VIRGINIA BEACH, Va. (WVEC) -- You could say, he is the lesser-known Thorowgood.
He's even got a different spelling than his more famous ancestor.
He is Colonel John Thorowgood, Junior, and today, he got his due.
"A patriot in the Princess Anne Militia, who stood up against tyranny, who valued freedom, who we give a debt of gratitude to," said Joint Expeditionary Base Little Creek-Fort Story's Commanding Officer, Captain Joey Frantzen.
Thorowgood was the great-great-great grandson, of Adam Thorougood.
He served in the Virginia House of Delegates. He fought in the Revolutionary war, and he worked with his cousin George Mason, to write the Declaration of Rights, a document which heavily influenced Thomas Jefferson when he wrote the Declaration of Independence.
"John Thorowgood Junior helped to shape both Virginia and our nation's history," said Delegate Chris Stolle.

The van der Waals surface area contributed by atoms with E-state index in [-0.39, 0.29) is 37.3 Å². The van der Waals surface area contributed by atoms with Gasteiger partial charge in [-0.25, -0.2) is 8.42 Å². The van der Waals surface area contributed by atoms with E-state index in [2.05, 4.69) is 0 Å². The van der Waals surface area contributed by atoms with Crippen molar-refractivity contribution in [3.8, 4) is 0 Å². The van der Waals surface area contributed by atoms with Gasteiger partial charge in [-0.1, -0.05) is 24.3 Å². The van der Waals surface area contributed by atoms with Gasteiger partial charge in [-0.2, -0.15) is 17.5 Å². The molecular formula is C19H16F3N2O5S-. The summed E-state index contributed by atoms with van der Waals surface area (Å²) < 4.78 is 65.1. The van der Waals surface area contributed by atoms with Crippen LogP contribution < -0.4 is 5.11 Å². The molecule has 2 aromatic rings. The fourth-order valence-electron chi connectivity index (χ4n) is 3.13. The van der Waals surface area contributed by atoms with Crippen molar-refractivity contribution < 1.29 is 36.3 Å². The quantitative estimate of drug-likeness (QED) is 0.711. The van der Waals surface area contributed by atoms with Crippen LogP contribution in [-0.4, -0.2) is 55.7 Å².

The younger Thorowgood lived on an 840-acre plantation, on the site of what is now Gate Two at the Navy's Little Creek Amphibious Base.
"He gave selfless service and he did that even though he was a man of means, a man of wealth," said Mark Reed, Virginia Beach Historic Preservation Planner. " He didn't really need to do but he did it because he had the passion and the personal belief that it was necessary for the future."
Now, Thorowgood's story will be there, for future generations to learn about, by way of a new state historical highway marker, along Northampton Boulevard, much to the delight of local history buffs.
"And the fact that our local history connects with what they study in the national history is very important for them to feel a part of," said Drummond Ball of the 7th Virginia Regiment.
Thorowgood was taken as a prisoner of war in 1781 when he was 35.; He only lived to the age of 41.
His marker is one of approximately 2,500 official state historical markers in Virginia. The program dates back to 1927, and is believed to be the oldest such program in the country.